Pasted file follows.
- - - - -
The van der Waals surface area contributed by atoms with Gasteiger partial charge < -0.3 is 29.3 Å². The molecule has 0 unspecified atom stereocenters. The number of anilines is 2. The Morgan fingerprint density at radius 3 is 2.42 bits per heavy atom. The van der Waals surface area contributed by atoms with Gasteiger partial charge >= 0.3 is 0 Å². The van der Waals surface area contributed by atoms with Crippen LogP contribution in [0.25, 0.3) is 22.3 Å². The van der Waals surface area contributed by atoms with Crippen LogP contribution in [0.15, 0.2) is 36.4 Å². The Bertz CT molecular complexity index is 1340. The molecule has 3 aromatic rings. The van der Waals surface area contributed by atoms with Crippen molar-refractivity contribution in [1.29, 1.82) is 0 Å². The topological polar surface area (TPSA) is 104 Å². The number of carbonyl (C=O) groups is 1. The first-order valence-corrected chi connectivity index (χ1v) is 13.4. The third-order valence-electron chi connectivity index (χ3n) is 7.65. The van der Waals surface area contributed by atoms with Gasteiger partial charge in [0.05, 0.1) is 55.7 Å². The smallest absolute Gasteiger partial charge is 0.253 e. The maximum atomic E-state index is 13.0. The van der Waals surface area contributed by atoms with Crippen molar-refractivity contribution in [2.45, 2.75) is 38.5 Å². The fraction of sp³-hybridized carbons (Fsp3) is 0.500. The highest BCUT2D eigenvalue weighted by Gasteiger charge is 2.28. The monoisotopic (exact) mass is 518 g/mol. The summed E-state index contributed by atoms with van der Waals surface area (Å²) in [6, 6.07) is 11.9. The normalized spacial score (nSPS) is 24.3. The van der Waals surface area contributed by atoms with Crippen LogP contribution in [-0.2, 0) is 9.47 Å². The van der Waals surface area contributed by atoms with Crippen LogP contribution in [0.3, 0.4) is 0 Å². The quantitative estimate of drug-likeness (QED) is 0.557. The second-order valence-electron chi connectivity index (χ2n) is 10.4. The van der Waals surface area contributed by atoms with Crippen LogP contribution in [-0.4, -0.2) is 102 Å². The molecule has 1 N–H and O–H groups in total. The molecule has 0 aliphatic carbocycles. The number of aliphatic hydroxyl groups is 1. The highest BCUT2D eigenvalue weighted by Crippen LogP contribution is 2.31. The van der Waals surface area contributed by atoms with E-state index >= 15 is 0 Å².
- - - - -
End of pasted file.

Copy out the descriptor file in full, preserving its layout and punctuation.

The van der Waals surface area contributed by atoms with Gasteiger partial charge < -0.3 is 29.3 Å². The molecule has 0 unspecified atom stereocenters. The number of anilines is 2. The Morgan fingerprint density at radius 3 is 2.42 bits per heavy atom. The van der Waals surface area contributed by atoms with Gasteiger partial charge >= 0.3 is 0 Å². The van der Waals surface area contributed by atoms with Crippen LogP contribution in [0.25, 0.3) is 22.3 Å². The van der Waals surface area contributed by atoms with Crippen LogP contribution in [0.15, 0.2) is 36.4 Å². The Bertz CT molecular complexity index is 1340. The molecule has 3 aromatic rings. The van der Waals surface area contributed by atoms with Crippen molar-refractivity contribution in [1.29, 1.82) is 0 Å². The topological polar surface area (TPSA) is 104 Å². The number of carbonyl (C=O) groups is 1. The first-order valence-corrected chi connectivity index (χ1v) is 13.4. The third-order valence-electron chi connectivity index (χ3n) is 7.65. The van der Waals surface area contributed by atoms with Gasteiger partial charge in [0.05, 0.1) is 55.7 Å². The smallest absolute Gasteiger partial charge is 0.253 e. The maximum atomic E-state index is 13.0. The van der Waals surface area contributed by atoms with Crippen molar-refractivity contribution in [2.45, 2.75) is 38.5 Å². The fraction of sp³-hybridized carbons (Fsp3) is 0.500. The highest BCUT2D eigenvalue weighted by Gasteiger charge is 2.28. The monoisotopic (exact) mass is 518 g/mol. The summed E-state index contributed by atoms with van der Waals surface area (Å²) in [6, 6.07) is 11.9. The normalized spacial score (nSPS) is 24.3. The van der Waals surface area contributed by atoms with Crippen LogP contribution in [-0.2, 0) is 9.47 Å². The van der Waals surface area contributed by atoms with Crippen LogP contribution in [0.3, 0.4) is 0 Å². The quantitative estimate of drug-likeness (QED) is 0.557. The second-order valence-electron chi connectivity index (χ2n) is 10.4. The van der Waals surface area contributed by atoms with Crippen LogP contribution in [-0.4, -0.2) is 102 Å². The molecule has 1 N–H and O–H groups in total. The molecule has 0 aliphatic carbocycles. The number of aliphatic hydroxyl groups is 1. The highest BCUT2D eigenvalue weighted by Crippen LogP contribution is 2.31. The van der Waals surface area contributed by atoms with E-state index >= 15 is 0 Å².